The Collation

Research and Exploration at the Folger

Folger Tooltips: Introducing “Folger Collection, by Folger Readers”

The purpose of this post is to introduce a new venue for you, Dear Readers, to post, share, and comment on photos taken by in the course of your research here: a new Flickr group, “Folger Collection, by Folger Readers”. But first, some background … Our Current Reading Room Camera Use Policy As anyone who has worked in our New or Old Reading Rooms in the last 18 months or so knows, we now have a Reading Room Camera Use Policy, which states (in part, but be sure to read the whole thing!):… Continue Reading

Folger Tooltips: Hamnet URLs, part one

The modest purpose of today’s tooltip is to introduce one major piece of scaffolding available to you in staging your online research at the Folger: the humble URL. Today we’ll talk about Hamnet bibliographic records and Basic Searches; future URL tooltips will cover more advanced Hamnet hotlink wrangling, as well as how to make URLs more useful to you in some of our other online resources.… Continue Reading

Folger Tooltips: Announcing Impos[i]tor

With today’s Tooltip, the Folger Shakespeare Library is proud to offer Impositor, an online tool to automatically arrange digital images from the collection into simulated impositions (the laying out of pages into the formes of printed sheets). Folio, quarto, octavo, duodecimo, and sextodecimo formats are available. Try it out and let us know what you think! But first, a bit of background.… Continue Reading

Folger Tooltips: Cover-to-Cover

Greetings, dear Readers This episode of Folger Tooltips covers a variety of methods for accessing cover-to-cover page images of early printed books and bound manuscripts from the Folger collection. At the moment there are three basic ways in: via Insight’s tried-and-true “Multi-page documents” (accessible once you have installed our free java client); via Luna’s web-based “BookReader views” (compound digital objects represented by a single thumbnail in search results); and, via what we’re calling “BookReader thumbnails” (sets of Luna search results represented by screens of thumbnails in page-by-page sort order).… Continue Reading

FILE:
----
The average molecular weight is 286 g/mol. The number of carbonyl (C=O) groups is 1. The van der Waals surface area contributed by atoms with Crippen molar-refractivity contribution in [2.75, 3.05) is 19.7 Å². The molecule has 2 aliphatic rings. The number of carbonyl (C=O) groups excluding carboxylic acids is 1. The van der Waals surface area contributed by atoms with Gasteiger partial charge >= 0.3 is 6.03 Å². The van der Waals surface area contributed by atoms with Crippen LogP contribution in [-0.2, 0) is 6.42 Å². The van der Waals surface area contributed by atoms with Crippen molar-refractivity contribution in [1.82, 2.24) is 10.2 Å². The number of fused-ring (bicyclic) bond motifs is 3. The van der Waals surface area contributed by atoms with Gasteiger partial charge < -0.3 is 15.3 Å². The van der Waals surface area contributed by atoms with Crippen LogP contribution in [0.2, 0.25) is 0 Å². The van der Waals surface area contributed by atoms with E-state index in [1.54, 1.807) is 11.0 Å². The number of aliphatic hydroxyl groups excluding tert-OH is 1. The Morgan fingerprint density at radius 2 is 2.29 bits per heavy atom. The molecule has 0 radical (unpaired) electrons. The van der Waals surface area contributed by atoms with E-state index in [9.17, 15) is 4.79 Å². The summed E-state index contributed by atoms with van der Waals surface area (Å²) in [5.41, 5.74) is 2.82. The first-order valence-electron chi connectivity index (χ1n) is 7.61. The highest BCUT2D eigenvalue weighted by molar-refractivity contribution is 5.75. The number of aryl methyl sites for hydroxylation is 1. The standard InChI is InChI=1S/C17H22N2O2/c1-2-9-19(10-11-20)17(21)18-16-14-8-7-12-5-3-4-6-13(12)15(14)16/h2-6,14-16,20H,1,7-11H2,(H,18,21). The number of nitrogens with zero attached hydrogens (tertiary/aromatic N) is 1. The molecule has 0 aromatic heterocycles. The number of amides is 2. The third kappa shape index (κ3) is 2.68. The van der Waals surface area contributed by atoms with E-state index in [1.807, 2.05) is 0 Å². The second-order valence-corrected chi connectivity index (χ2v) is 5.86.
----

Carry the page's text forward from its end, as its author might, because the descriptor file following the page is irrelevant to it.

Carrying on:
Folger Tooltips: Introduction

Greetings Dear Readers! Welcome to the first in a series of “tooltips” about how to access and best utilize online resources for conducting research at (or away from) the Folger Shakespeare Library. New bibliographic records and finding aids, and new tools for researchers, are continually in the works.  Some of our collection descriptions and digital toolsets are created in-house, such as the bibliographic records describing 82 First Folios (and fragments).… Continue Reading

Exploring Bess of Hardwick’s letters

As mentioned in a previous post, several online finding aids for manuscript collections at the Folger now include links to digital images of the documents, providing another avenue of access to both onsite and offsite researchers. Finding aids provide detailed descriptions about the creation, historical context, arrangement, and content of collections, helping researchers find items in a collection that are relevant to their interests.… Continue Reading

Bridging past and present

As I hope Collation readers know by now, the Folger is committed to openly accessible resources. Last week provided one example of the exciting results from such a scholarly pooling of knowledge. The story begins with a conference held at the Library on bindings, the culmination of a two-year project creating an online database of images of bindings at the Folger.… Continue Reading

Librarians gone wild: an alternative spring break

A guest post by Sarah Wingo [Editor’s note: This is the second in an ongoing series of posts written by interns at the Folger. For the introduction to the series, see the first post.] I am a student working towards my Masters of Science in Information from the University of Michigan’s School of Information (UM-SI).  I recently had the opportunity, along with six of my peers, to volunteer my time at the Folger Shakespeare Library during the week of our spring break.… Continue Reading

The most interesting use of our data will not be what we think it is

In Bloom It’s safe to say, the bloom is off the rose. Online collections just aren’t as sexy as they once were. Increasingly ubiquitious plans to put digital images online excite an increasingly smaller crowd. And projects that rely on new “Turning the Page” applications are likely to draw more ire than praise from a growing cohort (while beautiful, they pose problems for scholarly work and digital preservation).… Continue Reading